Boris Johnson’s Comeback Hopes May Be Dimmer Than He Thinks

Given all of that, Mr. Johnson’s Friday-night exit could be seen as a way for him to shape the narrative before the report from Parliament’s Privileges Committee comes out. He lashed out at the panel, saying that it had “not produced a shred of evidence that I knowingly or recklessly misled the Commons.”

“Their purpose from the beginning has been to find me guilty, regardless of the facts,” Mr. Johnson wrote. “This is the very definition of a kangaroo court.”

In its bitterness and sense of grievance, Mr. Johnson’s response drew parallels to that of former President Donald J. Trump, a politician to whom he is often compared, and who is now facing the repercussions of his own scandals. It was not lost on political commentators in London that Mr. Johnson’s exit from Parliament came less than 24 hours after federal prosecutors in Washington indicted Mr. Trump on charges of obstructing justice in his handling of classified documents.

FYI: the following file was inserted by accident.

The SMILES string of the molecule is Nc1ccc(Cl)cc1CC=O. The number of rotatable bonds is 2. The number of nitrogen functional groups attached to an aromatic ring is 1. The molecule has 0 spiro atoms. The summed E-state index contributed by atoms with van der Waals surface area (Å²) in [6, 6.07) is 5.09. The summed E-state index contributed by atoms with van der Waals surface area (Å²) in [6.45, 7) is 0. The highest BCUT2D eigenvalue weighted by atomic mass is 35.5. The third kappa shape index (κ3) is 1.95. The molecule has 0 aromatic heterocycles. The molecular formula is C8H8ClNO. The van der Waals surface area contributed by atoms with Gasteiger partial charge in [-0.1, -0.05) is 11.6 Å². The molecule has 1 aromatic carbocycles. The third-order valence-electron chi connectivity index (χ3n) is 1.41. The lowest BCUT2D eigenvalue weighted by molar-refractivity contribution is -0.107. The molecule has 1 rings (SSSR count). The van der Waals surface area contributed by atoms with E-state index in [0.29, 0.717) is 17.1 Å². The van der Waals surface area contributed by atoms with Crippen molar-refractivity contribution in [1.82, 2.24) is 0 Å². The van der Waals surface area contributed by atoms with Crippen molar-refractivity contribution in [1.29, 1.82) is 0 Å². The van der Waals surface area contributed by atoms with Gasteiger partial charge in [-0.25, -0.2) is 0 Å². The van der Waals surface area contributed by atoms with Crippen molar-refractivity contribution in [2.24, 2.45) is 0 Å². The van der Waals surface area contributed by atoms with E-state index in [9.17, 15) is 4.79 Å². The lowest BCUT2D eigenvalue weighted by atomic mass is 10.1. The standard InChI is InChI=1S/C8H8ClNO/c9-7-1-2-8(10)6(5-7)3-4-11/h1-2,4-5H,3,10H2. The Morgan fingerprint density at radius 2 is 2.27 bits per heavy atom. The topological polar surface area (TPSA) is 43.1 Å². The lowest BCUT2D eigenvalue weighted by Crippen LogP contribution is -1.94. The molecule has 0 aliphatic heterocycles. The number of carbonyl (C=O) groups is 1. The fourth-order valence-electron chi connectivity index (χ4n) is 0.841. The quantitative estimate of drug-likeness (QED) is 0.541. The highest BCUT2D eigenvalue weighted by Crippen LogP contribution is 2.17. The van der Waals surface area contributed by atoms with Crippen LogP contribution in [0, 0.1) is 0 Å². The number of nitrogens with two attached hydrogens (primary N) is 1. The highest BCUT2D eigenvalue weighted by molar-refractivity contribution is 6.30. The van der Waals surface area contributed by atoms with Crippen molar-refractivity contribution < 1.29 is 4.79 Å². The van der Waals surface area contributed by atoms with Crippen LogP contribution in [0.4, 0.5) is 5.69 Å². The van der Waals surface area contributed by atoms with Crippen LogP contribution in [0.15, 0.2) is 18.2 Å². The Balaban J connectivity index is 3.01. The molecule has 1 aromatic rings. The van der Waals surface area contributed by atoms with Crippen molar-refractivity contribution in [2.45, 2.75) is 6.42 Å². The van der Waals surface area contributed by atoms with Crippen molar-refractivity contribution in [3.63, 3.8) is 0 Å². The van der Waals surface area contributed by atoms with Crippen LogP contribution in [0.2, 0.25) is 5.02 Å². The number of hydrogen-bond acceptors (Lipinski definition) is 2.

But the parallel, analysts say, has its limits. Though Mr. Trump’s legal problems are arguably far greater than Mr. Johnson’s, he remains the front-runner for the 2024 Republican presidential nomination. Mr. Johnson, for all the headlines that he commands, has no comparable base of political support.

“Boris Johnson and Donald Trump both have this psychological need to soak up all the oxygen in the room,” said Jonathan Powell, who served as chief of staff to Prime Minister Tony Blair. “The problem for Boris Johnson is that he’s not getting the same resonance as Trump is with voters.”

What Next?

Recent Articles

Leave a Reply

You must be Logged in to post comment.